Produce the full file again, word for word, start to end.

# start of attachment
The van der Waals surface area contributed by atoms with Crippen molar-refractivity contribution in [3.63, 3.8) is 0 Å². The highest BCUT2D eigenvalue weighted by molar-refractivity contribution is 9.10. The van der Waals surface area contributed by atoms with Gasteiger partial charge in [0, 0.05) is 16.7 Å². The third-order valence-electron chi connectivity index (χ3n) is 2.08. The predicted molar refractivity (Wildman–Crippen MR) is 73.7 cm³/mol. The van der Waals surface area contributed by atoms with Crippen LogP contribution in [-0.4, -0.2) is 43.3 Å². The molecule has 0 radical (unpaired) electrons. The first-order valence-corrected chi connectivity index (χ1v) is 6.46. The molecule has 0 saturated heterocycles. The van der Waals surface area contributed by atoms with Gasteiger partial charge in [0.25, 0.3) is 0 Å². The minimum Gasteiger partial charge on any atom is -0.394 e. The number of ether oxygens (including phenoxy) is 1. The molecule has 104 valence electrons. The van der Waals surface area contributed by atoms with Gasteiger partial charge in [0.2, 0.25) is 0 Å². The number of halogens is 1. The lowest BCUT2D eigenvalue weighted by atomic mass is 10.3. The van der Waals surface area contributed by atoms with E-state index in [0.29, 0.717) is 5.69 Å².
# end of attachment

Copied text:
The van der Waals surface area contributed by atoms with Crippen molar-refractivity contribution in [3.63, 3.8) is 0 Å². The highest BCUT2D eigenvalue weighted by molar-refractivity contribution is 9.10. The van der Waals surface area contributed by atoms with Gasteiger partial charge in [0, 0.05) is 16.7 Å². The third-order valence-electron chi connectivity index (χ3n) is 2.08. The predicted molar refractivity (Wildman–Crippen MR) is 73.7 cm³/mol. The van der Waals surface area contributed by atoms with Crippen LogP contribution in [-0.4, -0.2) is 43.3 Å². The molecule has 0 radical (unpaired) electrons. The first-order valence-corrected chi connectivity index (χ1v) is 6.46. The molecule has 0 saturated heterocycles. The van der Waals surface area contributed by atoms with Gasteiger partial charge in [0.25, 0.3) is 0 Å². The minimum Gasteiger partial charge on any atom is -0.394 e. The number of ether oxygens (including phenoxy) is 1. The molecule has 104 valence electrons. The van der Waals surface area contributed by atoms with Gasteiger partial charge in [0.2, 0.25) is 0 Å². The number of halogens is 1. The lowest BCUT2D eigenvalue weighted by atomic mass is 10.3. The van der Waals surface area contributed by atoms with E-state index in [0.29, 0.717) is 5.69 Å².